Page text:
The “cloud adoption index” is an important engine in promoting the digital transformation of state enterprises…
In recent years, China has continuously advocated for the digitalization of businesses and encouraged companies to “get on the cloud.”
…In September of 2020, SASAC published A Notice Regarding Accelerating the Work of Digitalization at State-Owned Enterprises, which suggested “accelerating the pace of cloud adoption at businesses” and illuminated a path for digitalization at state enterprises and state-owned enterprises. According to the 48th Statistical Report on the Development of China’s Internet published by CNNIC, it’s predicted that the cloud adoption rate among the government and large businesses will jump from 38% in 2019 to 61% in 2023. One can see that cloud adoption among state enterprises has already become the most important digitalization work for companies handling state-owned assets and that the “cloud adoption index” for state-owned businesses has already entered a period of acceleration.
China Telecom in particular has been making strides in cloud computing for over a decade. The China Telecom Cloud Computing Company was formed in 2012, four years before the launch of China Telecom’s flagship cloud product Tianyi Cloud.5 At the recent Fifth Digital China Development Summit, the company also presented some of its other recent achievements in the field of cloud computing, such as a cloud-based SaaS platform meant to guide state-owned enterprises in migrating applications to the cloud.6
The national cloud’s future
The next step is for state-owned state asset management companies to actively take part in the construction of a cloud system; they should become the operators of a foundational national public cloud, pioneers making breakthroughs in core technologies, and forerunners in the building and operation of a public and domain-focused cloud. In addition, they should become the pillars of a national network and information system and the guardians empowering all of society to securely use the cloud.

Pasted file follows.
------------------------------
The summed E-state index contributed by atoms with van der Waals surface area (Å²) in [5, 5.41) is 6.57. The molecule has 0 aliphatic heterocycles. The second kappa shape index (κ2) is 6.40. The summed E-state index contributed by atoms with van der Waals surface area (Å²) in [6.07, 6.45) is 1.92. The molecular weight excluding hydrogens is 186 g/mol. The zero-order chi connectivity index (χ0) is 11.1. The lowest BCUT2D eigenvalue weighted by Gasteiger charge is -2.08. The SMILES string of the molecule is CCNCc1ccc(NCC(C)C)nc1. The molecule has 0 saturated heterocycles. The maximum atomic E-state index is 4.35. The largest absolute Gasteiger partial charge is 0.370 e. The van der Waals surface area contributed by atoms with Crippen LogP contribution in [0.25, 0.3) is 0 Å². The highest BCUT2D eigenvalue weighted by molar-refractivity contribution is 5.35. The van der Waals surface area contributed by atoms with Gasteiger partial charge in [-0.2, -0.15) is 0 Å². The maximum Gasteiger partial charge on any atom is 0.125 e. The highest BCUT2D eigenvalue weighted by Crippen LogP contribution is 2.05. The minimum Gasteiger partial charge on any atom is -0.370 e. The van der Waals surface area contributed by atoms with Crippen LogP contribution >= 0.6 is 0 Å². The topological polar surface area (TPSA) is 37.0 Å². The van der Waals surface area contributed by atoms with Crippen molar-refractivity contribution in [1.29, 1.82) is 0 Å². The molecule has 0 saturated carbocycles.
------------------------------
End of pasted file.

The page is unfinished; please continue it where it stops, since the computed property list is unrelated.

An article by TMTPost published after the Fuzhou summit discussed how the national cloud could affect the competitiveness of China’s cloud market. The article mentioned that while the national cloud’s advantages may only apply to a few niche markets for now (specifically related to state-owned enterprises), the national cloud would affect other clouds linked to state-owned enterprises, such as China Mobile and China Unicom, as well as domestic clouds such as Alibaba Cloud and Tencent Cloud. However, the national cloud would likely not affect foreign cloud enterprises and domestic cloud companies focusing on overseas markets. TMTPost also speculated that China Telecom’s leading role in the national cloud could paint a target on the company’s back.
While it remains to be seen whether the national cloud initiative will scale to match Weng Jieming’s lofty hopes, the launch of projects such as the state enterprise cloud point to the effectiveness of the national cloud’s momentum. As mentioned earlier, it’s also an example of a larger trend of cloud adoption among government bodies and state-owned enterprises.
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The “state-owned enterprise cloud” (国资云) refers to a “data management system and cloud platform which at its core consolidates data from state-owned enterprises.” (Source: Baidu Baike)
Interestingly, the phrase “one cloud, two wings” was originally used by Huawei to refer to a cloud-based project as early as 2019. The full name of the project was “one cloud, two wings, dual engine,” and the “wings” referred to smart computing tasks and smart data and storage tasks. (In the context of the China Telecom project, there may also be some wordplay here, as the “Tianyi” in China Telecom’s Tianyi Cloud means “heavenly wing.”)
Information taken from Baidu Baike. The page contains a link that originally directed to China Telecom Cloud’s website but now redirects to the home page for Tianyi Cloud.